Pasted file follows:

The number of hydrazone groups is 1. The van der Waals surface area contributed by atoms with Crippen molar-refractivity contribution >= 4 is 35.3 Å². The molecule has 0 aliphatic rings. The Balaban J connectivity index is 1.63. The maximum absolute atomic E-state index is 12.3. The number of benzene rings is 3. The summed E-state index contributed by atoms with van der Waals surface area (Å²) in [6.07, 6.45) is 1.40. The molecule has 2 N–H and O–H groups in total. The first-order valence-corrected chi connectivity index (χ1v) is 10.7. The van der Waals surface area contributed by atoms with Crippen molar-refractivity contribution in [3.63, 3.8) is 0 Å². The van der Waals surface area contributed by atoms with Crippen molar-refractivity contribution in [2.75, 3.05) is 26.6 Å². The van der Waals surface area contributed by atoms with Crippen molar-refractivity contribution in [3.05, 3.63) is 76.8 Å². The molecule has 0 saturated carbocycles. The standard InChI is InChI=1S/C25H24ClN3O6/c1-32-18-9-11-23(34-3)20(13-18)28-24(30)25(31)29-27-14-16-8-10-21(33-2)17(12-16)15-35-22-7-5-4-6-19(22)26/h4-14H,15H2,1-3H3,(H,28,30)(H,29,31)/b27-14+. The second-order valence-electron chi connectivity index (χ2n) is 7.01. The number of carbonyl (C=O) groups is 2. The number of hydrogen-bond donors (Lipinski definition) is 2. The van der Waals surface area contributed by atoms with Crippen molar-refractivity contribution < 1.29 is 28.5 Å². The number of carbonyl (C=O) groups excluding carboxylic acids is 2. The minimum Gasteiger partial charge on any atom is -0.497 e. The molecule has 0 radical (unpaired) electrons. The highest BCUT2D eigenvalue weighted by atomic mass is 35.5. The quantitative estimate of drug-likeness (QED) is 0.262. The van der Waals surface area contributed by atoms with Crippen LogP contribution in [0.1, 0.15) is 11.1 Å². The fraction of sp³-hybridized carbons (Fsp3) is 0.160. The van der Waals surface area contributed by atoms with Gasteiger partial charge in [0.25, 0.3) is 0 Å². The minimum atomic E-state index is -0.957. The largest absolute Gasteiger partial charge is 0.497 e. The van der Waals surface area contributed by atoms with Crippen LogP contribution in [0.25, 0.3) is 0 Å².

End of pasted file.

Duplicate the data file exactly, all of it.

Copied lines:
The number of hydrazone groups is 1. The van der Waals surface area contributed by atoms with Crippen molar-refractivity contribution >= 4 is 35.3 Å². The molecule has 0 aliphatic rings. The Balaban J connectivity index is 1.63. The maximum absolute atomic E-state index is 12.3. The number of benzene rings is 3. The summed E-state index contributed by atoms with van der Waals surface area (Å²) in [6.07, 6.45) is 1.40. The molecule has 2 N–H and O–H groups in total. The first-order valence-corrected chi connectivity index (χ1v) is 10.7. The van der Waals surface area contributed by atoms with Crippen molar-refractivity contribution in [3.63, 3.8) is 0 Å². The van der Waals surface area contributed by atoms with Crippen molar-refractivity contribution in [2.75, 3.05) is 26.6 Å². The van der Waals surface area contributed by atoms with Crippen molar-refractivity contribution in [3.05, 3.63) is 76.8 Å². The molecule has 0 saturated carbocycles. The standard InChI is InChI=1S/C25H24ClN3O6/c1-32-18-9-11-23(34-3)20(13-18)28-24(30)25(31)29-27-14-16-8-10-21(33-2)17(12-16)15-35-22-7-5-4-6-19(22)26/h4-14H,15H2,1-3H3,(H,28,30)(H,29,31)/b27-14+. The second-order valence-electron chi connectivity index (χ2n) is 7.01. The number of carbonyl (C=O) groups is 2. The number of hydrogen-bond donors (Lipinski definition) is 2. The van der Waals surface area contributed by atoms with Crippen molar-refractivity contribution < 1.29 is 28.5 Å². The number of carbonyl (C=O) groups excluding carboxylic acids is 2. The minimum Gasteiger partial charge on any atom is -0.497 e. The molecule has 0 radical (unpaired) electrons. The highest BCUT2D eigenvalue weighted by atomic mass is 35.5. The quantitative estimate of drug-likeness (QED) is 0.262. The van der Waals surface area contributed by atoms with Crippen LogP contribution in [0.1, 0.15) is 11.1 Å². The fraction of sp³-hybridized carbons (Fsp3) is 0.160. The van der Waals surface area contributed by atoms with Gasteiger partial charge in [0.25, 0.3) is 0 Å². The minimum atomic E-state index is -0.957. The largest absolute Gasteiger partial charge is 0.497 e. The van der Waals surface area contributed by atoms with Crippen LogP contribution in [0.25, 0.3) is 0 Å².